The idea of taking a new job or heading in a new career path can seem so exciting and fresh.You’re really looking for that “growth” that you speak so highly of in your job interview. However, there is an old saying goes “the grass isn’t always greener on the other side” and that has never rang more true than when you take a new job.
Newsflash: most jobs you take will absolutely SUCK.
I do not mince my words and this is a known fact. Once you get into your job coming off that honeymoon phase, reality sets in and you’re realizing, “Oh shit, this is not what I expected/wanted.”
That is totally normal. Whether you realize that your job is in fact a dead end job, there is no actual upward mobility, or you can’t stand the people you work with, you always have to find ways to make the most of the job you have until you get a new one.
Luckily for you, I have quite a lot of experience in faking it till you’re making it, so here are my tips for making the most out of your job while you’re stuck in.
1. Network Your Behind Off
Take advantage of any and all networking opportunities within your industry or in your surround area. Networking, even if you’re the most introverted person you know, will help you immensely. Talking to complete strangers and selling yourself is practice for job interviews. Even if you’re networking event doesn’t have any successful job prospects, you’re putting yourself out there and someone is going to remember you (as long as you made a good impression.) It is my firm belief that landing a good job is based on WHO you know and NOT what you know.
2. Don’t Get Close With The People You Work With
If you are working in a job that you absolutely hate or are looking to leave immediately, my biggest piece of advice is to NOT befriend your coworkers. This may sound crazy and anti-social, but here me out. The less you know about your co-workers and peers, the easier it will be to detach from the job and seek employment elsewhere. While you should always be polite and cordial, that doesn’t mean you need to know every last detail of your co-workers pregnancy nightmare. If anything, think of your co-workers as obstacles to your happiness, and in order to achieve happiness, you need to avoid them.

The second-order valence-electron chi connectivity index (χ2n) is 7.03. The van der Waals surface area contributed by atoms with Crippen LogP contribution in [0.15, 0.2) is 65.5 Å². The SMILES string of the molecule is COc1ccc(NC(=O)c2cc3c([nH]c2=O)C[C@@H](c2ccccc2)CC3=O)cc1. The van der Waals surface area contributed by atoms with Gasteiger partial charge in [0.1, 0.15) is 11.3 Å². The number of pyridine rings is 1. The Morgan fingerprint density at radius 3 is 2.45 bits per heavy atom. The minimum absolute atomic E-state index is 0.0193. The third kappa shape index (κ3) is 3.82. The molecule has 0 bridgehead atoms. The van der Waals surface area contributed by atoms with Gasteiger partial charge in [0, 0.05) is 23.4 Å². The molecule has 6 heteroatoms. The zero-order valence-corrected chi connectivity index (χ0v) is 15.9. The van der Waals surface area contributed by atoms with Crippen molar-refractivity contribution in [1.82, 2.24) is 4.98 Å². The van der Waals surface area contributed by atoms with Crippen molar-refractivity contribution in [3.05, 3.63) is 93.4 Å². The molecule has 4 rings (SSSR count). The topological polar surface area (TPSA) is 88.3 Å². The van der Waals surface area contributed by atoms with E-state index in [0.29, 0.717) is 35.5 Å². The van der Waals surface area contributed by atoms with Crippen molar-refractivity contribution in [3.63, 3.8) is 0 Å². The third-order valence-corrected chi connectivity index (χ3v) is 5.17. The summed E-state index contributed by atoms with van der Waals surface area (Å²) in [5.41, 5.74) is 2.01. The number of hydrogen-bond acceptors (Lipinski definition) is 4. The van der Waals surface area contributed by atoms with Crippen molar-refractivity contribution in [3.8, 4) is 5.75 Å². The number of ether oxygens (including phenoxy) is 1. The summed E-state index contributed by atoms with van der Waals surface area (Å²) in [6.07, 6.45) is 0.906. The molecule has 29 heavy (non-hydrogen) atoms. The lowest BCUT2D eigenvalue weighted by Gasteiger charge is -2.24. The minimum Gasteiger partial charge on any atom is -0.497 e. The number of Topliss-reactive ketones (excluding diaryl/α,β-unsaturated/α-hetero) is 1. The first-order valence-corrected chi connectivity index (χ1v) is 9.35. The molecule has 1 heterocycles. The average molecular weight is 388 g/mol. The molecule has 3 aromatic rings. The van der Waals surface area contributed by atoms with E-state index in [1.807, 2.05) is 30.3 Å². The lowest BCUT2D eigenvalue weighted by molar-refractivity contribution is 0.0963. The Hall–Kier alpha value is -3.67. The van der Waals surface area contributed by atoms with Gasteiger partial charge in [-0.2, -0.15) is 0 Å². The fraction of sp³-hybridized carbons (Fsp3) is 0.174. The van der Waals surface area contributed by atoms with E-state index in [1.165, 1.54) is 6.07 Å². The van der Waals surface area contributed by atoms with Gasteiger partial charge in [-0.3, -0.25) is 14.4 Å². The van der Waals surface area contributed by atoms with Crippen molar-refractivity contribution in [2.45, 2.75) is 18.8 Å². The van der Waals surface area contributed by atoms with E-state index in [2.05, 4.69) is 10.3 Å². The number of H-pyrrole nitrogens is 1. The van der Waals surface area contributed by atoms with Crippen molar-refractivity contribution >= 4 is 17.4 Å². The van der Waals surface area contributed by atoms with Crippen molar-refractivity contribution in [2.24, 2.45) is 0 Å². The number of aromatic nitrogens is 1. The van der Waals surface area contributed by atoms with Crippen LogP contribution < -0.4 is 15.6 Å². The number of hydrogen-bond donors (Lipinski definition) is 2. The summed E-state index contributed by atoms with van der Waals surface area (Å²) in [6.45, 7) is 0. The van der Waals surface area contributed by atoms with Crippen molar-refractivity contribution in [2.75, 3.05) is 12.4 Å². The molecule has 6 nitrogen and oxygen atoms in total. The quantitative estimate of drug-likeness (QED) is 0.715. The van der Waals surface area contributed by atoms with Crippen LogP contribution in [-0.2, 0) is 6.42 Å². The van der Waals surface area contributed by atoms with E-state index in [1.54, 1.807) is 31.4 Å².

3. Set A “Savings” Amount You Want To Earn Before You Leave
If you’re a struggling millennial (don’t lie, you probably are) then money seems to come and go faster than the popularity than a SoundCloud rapper. Figure out how much money you want to “net” in your savings account before you quit your job, especially if you don’t have another job lined up. Personally, I have quit my job before and blew most of my savings on a very extravagant 5 week self-care trip to Australia and New Zealand, but every crappy job I had was worth it. If you know you have financial responsibilities, you want to think about every day of work as an opportunity to not be broke or have to ask your parents for money. Your financial success is sometimes more important than the fact you don’t like your job.
4. Stay Off Social Media
You may be thinking to yourself, what does this have to do with making the most out of your job. I will tell you it has EVERYTHING to do with making the most out of a job you absolutely can’t stand. We’re all victims of FOMO and longing for what our friends and peers have that we don’t. Their fancy vacations that never seem to end and their amazing lives they post for social media.
Unfortunately, that is a snapshot and curated post about their amazing time but those same people are probably actually struggling as well. Don’t EVER base your happiness and desire for a better life based on other people. That will never end well.
There are a lot of jobs we take over our lifetimes that we regret later on down the line, but they also serve as building blocks and foundations for the future that we want. The 9-5 life is what 99% are going to be living and breathing, so if you’re not willing to put in the work, you’re going to be facing an uphill battle.